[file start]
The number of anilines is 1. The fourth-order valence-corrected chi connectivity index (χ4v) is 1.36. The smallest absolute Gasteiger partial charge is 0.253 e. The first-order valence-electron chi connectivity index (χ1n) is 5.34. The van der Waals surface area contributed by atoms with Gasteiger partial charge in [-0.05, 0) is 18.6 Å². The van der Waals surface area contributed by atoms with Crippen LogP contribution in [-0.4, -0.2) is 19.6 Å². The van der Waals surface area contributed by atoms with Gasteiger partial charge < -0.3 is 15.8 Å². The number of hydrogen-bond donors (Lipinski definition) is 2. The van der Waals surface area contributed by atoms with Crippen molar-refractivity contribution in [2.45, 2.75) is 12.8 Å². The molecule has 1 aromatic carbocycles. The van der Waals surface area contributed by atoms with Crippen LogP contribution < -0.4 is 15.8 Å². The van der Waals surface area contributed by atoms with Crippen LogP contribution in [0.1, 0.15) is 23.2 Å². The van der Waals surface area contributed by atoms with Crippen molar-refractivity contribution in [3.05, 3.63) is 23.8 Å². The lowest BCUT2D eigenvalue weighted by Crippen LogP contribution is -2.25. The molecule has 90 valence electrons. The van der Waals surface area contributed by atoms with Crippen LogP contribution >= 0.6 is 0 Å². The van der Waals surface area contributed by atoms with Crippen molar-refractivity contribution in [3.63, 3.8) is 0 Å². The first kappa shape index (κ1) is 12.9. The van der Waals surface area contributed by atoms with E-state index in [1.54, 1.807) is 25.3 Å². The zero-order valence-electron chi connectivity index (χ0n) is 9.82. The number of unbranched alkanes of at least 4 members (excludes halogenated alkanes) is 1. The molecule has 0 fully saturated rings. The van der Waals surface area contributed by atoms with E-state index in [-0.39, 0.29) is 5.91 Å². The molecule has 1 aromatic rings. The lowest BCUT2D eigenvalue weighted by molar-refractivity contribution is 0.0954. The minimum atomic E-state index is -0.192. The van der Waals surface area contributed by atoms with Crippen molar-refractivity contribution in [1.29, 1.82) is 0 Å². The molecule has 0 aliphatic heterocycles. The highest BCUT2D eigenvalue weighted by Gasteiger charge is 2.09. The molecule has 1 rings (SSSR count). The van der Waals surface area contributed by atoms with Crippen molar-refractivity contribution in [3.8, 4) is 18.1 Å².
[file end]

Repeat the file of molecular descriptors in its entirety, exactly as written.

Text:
The number of anilines is 1. The fourth-order valence-corrected chi connectivity index (χ4v) is 1.36. The smallest absolute Gasteiger partial charge is 0.253 e. The first-order valence-electron chi connectivity index (χ1n) is 5.34. The van der Waals surface area contributed by atoms with Gasteiger partial charge in [-0.05, 0) is 18.6 Å². The van der Waals surface area contributed by atoms with Crippen LogP contribution in [-0.4, -0.2) is 19.6 Å². The van der Waals surface area contributed by atoms with Gasteiger partial charge < -0.3 is 15.8 Å². The number of hydrogen-bond donors (Lipinski definition) is 2. The van der Waals surface area contributed by atoms with Crippen molar-refractivity contribution in [2.45, 2.75) is 12.8 Å². The molecule has 1 aromatic carbocycles. The van der Waals surface area contributed by atoms with Crippen LogP contribution < -0.4 is 15.8 Å². The van der Waals surface area contributed by atoms with Crippen LogP contribution in [0.1, 0.15) is 23.2 Å². The van der Waals surface area contributed by atoms with Crippen molar-refractivity contribution in [3.05, 3.63) is 23.8 Å². The lowest BCUT2D eigenvalue weighted by Crippen LogP contribution is -2.25. The molecule has 90 valence electrons. The van der Waals surface area contributed by atoms with Crippen LogP contribution >= 0.6 is 0 Å². The van der Waals surface area contributed by atoms with Crippen molar-refractivity contribution in [3.63, 3.8) is 0 Å². The first kappa shape index (κ1) is 12.9. The van der Waals surface area contributed by atoms with E-state index in [1.54, 1.807) is 25.3 Å². The zero-order valence-electron chi connectivity index (χ0n) is 9.82. The number of unbranched alkanes of at least 4 members (excludes halogenated alkanes) is 1. The molecule has 0 fully saturated rings. The van der Waals surface area contributed by atoms with E-state index in [-0.39, 0.29) is 5.91 Å². The molecule has 1 aromatic rings. The lowest BCUT2D eigenvalue weighted by molar-refractivity contribution is 0.0954. The minimum atomic E-state index is -0.192. The van der Waals surface area contributed by atoms with Crippen molar-refractivity contribution in [1.29, 1.82) is 0 Å². The molecule has 0 aliphatic heterocycles. The highest BCUT2D eigenvalue weighted by Gasteiger charge is 2.09. The molecule has 1 rings (SSSR count). The van der Waals surface area contributed by atoms with Crippen molar-refractivity contribution in [3.8, 4) is 18.1 Å².